Right now, from a reader’s suggestion (thanks towardshealthylife !), I am ‘washing’ my hair with baking soda. I use the term washing loosely. It may just be my lifetime dependence on bottle shampoos talking here, but it just doesn’t feel as clean. However, if you are looking for safe to use and chemical free hair wash, this is the way to go. Comes right out of the box, ready to use. I then rinse with water and then rinse my hair with apple cider vinegar. Yet another attack on the sense of smell as it does not smell good. It is bearable, but only just. It also takes an hour or two to dissipate. If you were planning on going out on a date or to a fancy function, this is not the best way to end your hair care routine.
If I’m going to blow dry my hair, I put a little dab of Moroccan argon oil. It has a bit of a musky smell but works wonders on the hair. You may have heard of Moroccan oil before. It is being marketed heavily right now. Don’t be fooled, it is not the same thing. The “Moroccan Oil” that they have in stores right now is chalked full of yucky chemicals. They’ve done a great job of making it seem like it is a traditional, Moroccan secret come to light in North America, but it totally isn’t. All in all, a very simplistic routine for my hair.
Have you come across some great, all natural recipes you’d like to share? Something easy and gentle on the nose? I’d love to hear your favourites!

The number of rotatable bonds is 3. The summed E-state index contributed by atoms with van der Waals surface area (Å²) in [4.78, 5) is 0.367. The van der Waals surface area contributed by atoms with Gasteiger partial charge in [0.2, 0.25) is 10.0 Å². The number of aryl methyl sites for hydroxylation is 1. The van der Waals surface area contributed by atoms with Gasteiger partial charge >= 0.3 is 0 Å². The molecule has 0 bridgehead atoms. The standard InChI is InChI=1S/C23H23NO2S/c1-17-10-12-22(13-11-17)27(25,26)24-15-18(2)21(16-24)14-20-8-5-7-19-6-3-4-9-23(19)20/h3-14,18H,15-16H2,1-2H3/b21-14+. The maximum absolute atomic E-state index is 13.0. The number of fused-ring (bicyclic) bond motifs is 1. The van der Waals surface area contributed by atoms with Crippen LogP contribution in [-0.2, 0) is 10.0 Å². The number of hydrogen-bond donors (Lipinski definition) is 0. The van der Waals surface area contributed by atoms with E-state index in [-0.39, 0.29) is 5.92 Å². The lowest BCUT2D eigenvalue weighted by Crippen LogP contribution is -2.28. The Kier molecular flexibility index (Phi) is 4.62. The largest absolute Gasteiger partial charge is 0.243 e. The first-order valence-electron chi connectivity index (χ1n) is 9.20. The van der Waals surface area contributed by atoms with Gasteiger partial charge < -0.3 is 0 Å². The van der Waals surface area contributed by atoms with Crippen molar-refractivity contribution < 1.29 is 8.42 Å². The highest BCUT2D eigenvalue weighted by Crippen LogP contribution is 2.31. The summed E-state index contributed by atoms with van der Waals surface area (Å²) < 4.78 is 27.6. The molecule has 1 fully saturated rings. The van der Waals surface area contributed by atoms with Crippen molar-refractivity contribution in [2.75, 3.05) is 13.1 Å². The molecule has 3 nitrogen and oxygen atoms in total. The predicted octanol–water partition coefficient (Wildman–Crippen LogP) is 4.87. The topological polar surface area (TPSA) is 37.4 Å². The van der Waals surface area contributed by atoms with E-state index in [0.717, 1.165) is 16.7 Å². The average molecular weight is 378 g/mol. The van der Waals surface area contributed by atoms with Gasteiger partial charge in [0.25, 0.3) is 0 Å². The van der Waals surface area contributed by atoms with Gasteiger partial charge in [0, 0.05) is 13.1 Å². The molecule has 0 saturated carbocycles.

One of the things I’ve been doing for my detox month on being ‘skin kind’ is dry brushing. This is not something I ever did before, although I’d heard plenty about it. As I do it more and learn more about it, I realize that I should have been dry brushing throughout my entire journey! Crickey! Dry brushing would have been especially helpful to my lymphatic system, one of the major bodily functions that help in detoxification.
For those of you who aren’t sure exactly what dry brushing (also known as skin brushing) is, let me describe it. Basically, you use a dense but supple brush like the ones in the picture to brush your skin when it is dry. You should always be brushing towards your heart to help your lymph flow in the right direction. I’ve attached a chart with the directions to help you out in case you need clarification. It is important to honour the directional travel of your lymph as the vessels can be sensitive. You want to work with your body, not against it.
When you first start to use the body brush, it can be a little painful if you have sensitive skin. Start with light, short strokes. Eventually you can work your way up to longer strokes, with more pressure behind them. If you are in pain, you are doing it too hard. You want to make this a habit, and doing things that don’t feel good is not the place to start if you can avoid it. In my research I’ve noted that there are some people who say they prefer circular motions when they dry brush. I’m not sure this would be as effective as long sweeping motions if you are dry brushing in order to help your lymph move back to your heart, but helpful as an exfoliation process alone.